On the ever growing dungeon synth scene, there are already multiple tendencies and schools. There are of course microscopic sub-genres, such as the awesome DS/Noise combo of Einhorn, but it might not be all too far-fetched to speak of two schools. One of them is deliberately minimalist and “crude” – either in order to faithfully reproduce the primitive black metal side projects of yore, or simply because its proponents enjoy creating limited, minimalist music with warts and all. The other end of the spectrum, represented by 2nd wave dungeon synth giants like Erang, retains some of the “naivety” and plain escapist elements characteristic of many early representatives of the genre, but aims at technical excellence and further musical development.
RævJäger, as was made evident from our interview with this gallant knight of Rus and even more so from our review of his previous release, belongs to the latter category. With Raevult!, he has taken several steps to move his project into entirely new realms of complexity. The number of instruments, VST though they may be, employed here is truly staggering. Drawing on soundtracks and video game music (though far less explicitly than many others), the music also has a kind of classical vibe to it, even if the rhythmic structures are more straight-forward and popular.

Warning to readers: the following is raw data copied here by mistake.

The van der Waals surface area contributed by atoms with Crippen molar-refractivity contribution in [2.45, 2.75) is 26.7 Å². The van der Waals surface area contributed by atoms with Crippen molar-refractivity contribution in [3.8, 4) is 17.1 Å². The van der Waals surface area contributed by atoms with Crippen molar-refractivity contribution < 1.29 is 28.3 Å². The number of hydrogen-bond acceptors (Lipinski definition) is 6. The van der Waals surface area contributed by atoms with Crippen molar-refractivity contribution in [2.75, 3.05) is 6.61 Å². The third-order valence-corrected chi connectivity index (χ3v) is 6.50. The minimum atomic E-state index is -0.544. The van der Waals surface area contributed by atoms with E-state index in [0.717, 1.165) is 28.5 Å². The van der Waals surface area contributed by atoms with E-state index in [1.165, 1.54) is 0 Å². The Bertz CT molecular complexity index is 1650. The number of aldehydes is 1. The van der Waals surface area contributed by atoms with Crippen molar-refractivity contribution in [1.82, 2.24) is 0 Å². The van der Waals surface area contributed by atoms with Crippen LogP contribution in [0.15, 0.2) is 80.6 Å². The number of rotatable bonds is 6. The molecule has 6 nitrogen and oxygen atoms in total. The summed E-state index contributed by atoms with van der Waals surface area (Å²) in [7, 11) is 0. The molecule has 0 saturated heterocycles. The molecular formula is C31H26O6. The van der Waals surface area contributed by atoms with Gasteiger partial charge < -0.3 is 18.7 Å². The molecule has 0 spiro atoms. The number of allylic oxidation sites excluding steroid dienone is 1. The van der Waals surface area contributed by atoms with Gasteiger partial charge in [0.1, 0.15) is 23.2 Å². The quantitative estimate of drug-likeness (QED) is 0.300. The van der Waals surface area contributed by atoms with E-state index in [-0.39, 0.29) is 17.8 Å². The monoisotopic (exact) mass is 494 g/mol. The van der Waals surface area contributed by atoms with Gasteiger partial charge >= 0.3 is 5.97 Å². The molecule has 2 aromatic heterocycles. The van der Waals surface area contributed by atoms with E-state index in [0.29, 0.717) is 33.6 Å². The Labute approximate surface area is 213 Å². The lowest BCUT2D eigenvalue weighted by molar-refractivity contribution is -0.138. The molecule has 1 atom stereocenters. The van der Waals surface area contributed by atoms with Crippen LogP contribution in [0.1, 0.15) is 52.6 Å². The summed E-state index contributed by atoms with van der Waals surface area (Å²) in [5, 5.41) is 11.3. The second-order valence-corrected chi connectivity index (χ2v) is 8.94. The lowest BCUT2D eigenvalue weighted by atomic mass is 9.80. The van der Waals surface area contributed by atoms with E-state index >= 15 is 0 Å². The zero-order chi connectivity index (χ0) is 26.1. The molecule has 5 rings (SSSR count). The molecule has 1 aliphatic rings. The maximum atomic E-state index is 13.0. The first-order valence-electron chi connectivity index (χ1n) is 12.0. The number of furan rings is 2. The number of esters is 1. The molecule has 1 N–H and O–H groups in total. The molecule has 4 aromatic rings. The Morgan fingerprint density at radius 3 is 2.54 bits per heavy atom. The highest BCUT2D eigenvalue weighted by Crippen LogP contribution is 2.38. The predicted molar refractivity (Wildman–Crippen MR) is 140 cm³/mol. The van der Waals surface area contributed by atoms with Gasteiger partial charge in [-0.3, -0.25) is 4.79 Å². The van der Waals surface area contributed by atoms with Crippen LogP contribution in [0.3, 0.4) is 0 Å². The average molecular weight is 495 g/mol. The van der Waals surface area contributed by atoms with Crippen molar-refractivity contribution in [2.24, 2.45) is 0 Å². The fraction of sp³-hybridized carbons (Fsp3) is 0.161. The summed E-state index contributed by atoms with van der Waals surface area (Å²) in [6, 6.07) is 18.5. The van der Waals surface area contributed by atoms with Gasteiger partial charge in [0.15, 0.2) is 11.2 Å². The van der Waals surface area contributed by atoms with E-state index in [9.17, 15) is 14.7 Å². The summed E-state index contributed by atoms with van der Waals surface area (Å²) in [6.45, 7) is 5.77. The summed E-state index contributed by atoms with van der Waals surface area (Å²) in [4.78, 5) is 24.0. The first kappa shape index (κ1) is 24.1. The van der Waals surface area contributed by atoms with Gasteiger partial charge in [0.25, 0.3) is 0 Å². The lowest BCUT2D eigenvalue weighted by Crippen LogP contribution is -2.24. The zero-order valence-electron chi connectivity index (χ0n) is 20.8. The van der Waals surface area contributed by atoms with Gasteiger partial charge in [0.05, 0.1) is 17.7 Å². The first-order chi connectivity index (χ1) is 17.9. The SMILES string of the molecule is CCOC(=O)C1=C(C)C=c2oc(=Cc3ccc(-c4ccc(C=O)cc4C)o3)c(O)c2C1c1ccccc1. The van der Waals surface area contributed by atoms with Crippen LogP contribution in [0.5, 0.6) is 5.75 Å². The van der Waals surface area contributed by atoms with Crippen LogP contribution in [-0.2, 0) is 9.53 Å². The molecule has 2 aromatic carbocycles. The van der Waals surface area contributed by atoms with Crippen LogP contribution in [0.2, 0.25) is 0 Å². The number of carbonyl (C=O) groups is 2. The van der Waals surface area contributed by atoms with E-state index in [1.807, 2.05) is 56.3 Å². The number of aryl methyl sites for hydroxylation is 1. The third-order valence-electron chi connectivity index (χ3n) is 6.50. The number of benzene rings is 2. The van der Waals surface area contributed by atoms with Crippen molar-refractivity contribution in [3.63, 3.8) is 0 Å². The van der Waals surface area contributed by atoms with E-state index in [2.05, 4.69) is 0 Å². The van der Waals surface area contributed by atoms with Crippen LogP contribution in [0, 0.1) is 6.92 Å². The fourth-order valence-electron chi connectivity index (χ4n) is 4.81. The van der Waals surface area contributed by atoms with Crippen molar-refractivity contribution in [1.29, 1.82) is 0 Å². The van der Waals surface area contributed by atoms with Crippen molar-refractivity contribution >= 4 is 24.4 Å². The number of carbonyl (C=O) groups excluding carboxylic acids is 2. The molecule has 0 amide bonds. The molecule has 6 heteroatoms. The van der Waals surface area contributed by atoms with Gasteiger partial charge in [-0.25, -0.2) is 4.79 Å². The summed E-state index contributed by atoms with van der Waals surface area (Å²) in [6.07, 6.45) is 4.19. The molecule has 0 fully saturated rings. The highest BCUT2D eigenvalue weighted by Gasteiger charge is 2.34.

The tone and mood changes lustily and wildly from track to track. The first three songs alone give us epic drama (“The Crusade”), impish playfulness (“Divine Spark of the Trickster’s Sigil”) and ominous power display, reminiscent of Mortiis’ “Da Vi Bygde Tårnet” (“Rise of Inquisition”). With such depth and breadth already fifteen minutes into the album, the eleven compositions of Raevult! taken together make up a veritable horn of dungeon synthy plenty.
One of the hallmarks of RævJäger is that the music is, compared to many other bands in the genre, very positive. “My Chivalry”, “They Shall Kneel to my Throne”, “The Bard, the Jester & the Knight”, and in fact the majority of the tracks on Raevult! have a feeling of open places under the sun, or at the very worst next to a rather cozy fire place in an inn. There may be a sword or two drawn, but there are still plenty of HP to expend in battle, and the spirits are high. However competently he programs his sojourns into an otherworld of knights and fantasy creatures, it may well be the life-affirming, joyous side of RævJäger’s music that carves out a place in the honorary wall niches of dungeon synth’s Crypt of Fame.